More johnny

Hospitals are becoming a tad too familiar these days. I spent the morning in various cafeterias of the vast medical-industrial complex that is the Massachusetts General Hospital while waiting for the call from Post-Op that Axel is ready to go home. The assistant already called that ‘he did beautifully,’ during surgery – a funny way to describe the behavior of someone who was put to sleep. As long as the surgeon did ‘beautifully,’ I am happy.

I stayed with him during the Pre-Op procedures, some repeated for the second time because the EKG and blood work done at Beverly hospital some weeks ago never made it to the MGH file of Axel.  It’s a different system and they compete heavily, clearly at the expense of collaboration. I left him in the care of various doctors and nurses when drugs started to drip into his veins.

My first stop was a windowless basement cafeteria. Across from me a cluster of workmen were eating their breakfast while griping about the unfairness of the 500 dollars a week payment one was making to his ex. It was funny to hear their indignation about the rules of the game – created to protect women. They talked as if they were the victims and were getting themselves worked up into a frenzy of ever greater victimnesss and other disgruntled dads to get the child payment rules off the books. Life is terribly unfair.

They were followed by two very tired Haitians who didn’t want to talk with each other (one crossed his arms and put his head down) while the other talked in fast Creole to a compatriot someplace else. The next round included only one person; a woman who acted as if she was there with someone else, an imaginary friend I presumed. She was very animated as she talked into the air, laughing loud from time to time, then looking very worried and scratching her head. It was all both sad and entertaining, making the surgery minutes pass faster than if I’d been in a waiting room.

In another cafeteria a group of MBA students or accounting firm consultants, dressed to the nines, where working hard on spreadsheets on their IBM laptops while simultaneously working their i-Phones and –Pads – something Very Important no doubt. But then again this is an important place. I am wondering about these spread sheets, the two sides of the balance sheet: expenses and revenue (both sides seem very well populated with Big Numbers).

The post op time was longer than I was told by the surgeon’s assistant – not 30 minutes but, according to the grey-haired pink-clad volunteer, but 2 to 3 hours. I was starting to get bored.

I decided to check the statistics on overweight and obesity as this is a hot topic these days – 66% of the American people are overweight and about 30% are obese (BMI over 30).  So I did a home-made survey of ‘the American public’ that walks the halls of the hospital – since it included sick people, cured people, women going to have babies and those who had them, people coming for surgery and people with casts around various body parts, families of sick people, students, volunteers and personnel I figured it would be a good representative sample of New England people.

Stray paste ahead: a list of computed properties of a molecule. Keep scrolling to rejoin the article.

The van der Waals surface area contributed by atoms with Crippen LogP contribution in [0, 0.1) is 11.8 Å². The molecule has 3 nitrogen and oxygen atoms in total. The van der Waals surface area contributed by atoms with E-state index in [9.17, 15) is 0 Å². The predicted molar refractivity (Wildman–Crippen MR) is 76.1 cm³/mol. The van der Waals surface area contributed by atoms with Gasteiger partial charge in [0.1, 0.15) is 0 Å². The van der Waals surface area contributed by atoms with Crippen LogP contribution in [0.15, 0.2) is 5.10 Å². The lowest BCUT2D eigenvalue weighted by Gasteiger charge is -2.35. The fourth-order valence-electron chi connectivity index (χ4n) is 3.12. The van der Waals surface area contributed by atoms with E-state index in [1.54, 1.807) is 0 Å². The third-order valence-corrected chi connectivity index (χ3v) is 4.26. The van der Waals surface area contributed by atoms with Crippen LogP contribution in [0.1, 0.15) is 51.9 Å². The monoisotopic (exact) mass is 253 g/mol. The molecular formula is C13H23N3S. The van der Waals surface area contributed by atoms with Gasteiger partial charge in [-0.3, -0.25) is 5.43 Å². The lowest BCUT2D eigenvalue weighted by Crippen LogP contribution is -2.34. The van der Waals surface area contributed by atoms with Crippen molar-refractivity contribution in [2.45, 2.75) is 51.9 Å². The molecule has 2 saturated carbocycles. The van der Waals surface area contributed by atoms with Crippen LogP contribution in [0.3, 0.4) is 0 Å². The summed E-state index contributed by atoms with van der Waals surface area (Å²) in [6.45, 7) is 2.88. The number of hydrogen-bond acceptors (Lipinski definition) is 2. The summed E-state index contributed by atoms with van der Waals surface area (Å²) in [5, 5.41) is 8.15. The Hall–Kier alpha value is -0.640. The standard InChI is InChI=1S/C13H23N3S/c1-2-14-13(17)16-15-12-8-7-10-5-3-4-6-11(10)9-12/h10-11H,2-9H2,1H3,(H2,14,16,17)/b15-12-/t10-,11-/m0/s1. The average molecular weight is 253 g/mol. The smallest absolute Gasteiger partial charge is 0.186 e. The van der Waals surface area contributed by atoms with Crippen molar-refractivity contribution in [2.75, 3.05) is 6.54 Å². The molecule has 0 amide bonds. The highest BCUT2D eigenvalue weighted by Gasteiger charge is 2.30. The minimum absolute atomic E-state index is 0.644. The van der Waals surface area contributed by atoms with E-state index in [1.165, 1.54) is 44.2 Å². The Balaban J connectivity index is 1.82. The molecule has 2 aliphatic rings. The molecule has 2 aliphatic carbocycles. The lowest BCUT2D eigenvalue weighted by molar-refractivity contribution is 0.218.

I sat myself at the entrance of the long hallway that led to various parts of the hospital, medical, administrative, food service and teaching areas. I counted how many people passed my chair in a minute (I did several rounds of counting) and came up with an average of 35 people per minute. Then I counted people who were overweight and obese – I eyeballed that – and also did several rounds – it was always 5 plus or minus 2. Five years ago a survey of Massachusetts’ approximately 5 million adults showed that 37% were overweight and 22% obese, one in two above the normal weight range – with this ‘normal’ already becoming abnormal. My ‘survey’ five years later showed some improvement.  I hope I was right.

I moved to the family waiting area where clumps of somber and not so somber friends and family members were waiting for someone, just like I was. A volunteer with a dog made the rounds. He explained they do that two days a week for a couple of hours. The dog and its (volunteer) owner visit patients and family members – I think this comes from research that animal contact speeds up recovery. The whippet did tricks for us: praying/kneeling, a little pirouette and standing on his hind legs. He got rewarded for each trick but didn’t really warm up to people – I think you need labs or yellow dogs for this kind of work, not the nervous skinny whippets or breeds like that.

We finally got home 11 hours after we left the house. Axel is settled into CP’s old recliner, a fire in the fireplace, a mystery on TV and painkillers every 4 hours. The hospital gave us a cooler that pumps icewater into a bladder that is draped over Axel’s shoulder, a pillow and he got to keep his johnny. I am sure it is all on the bill.

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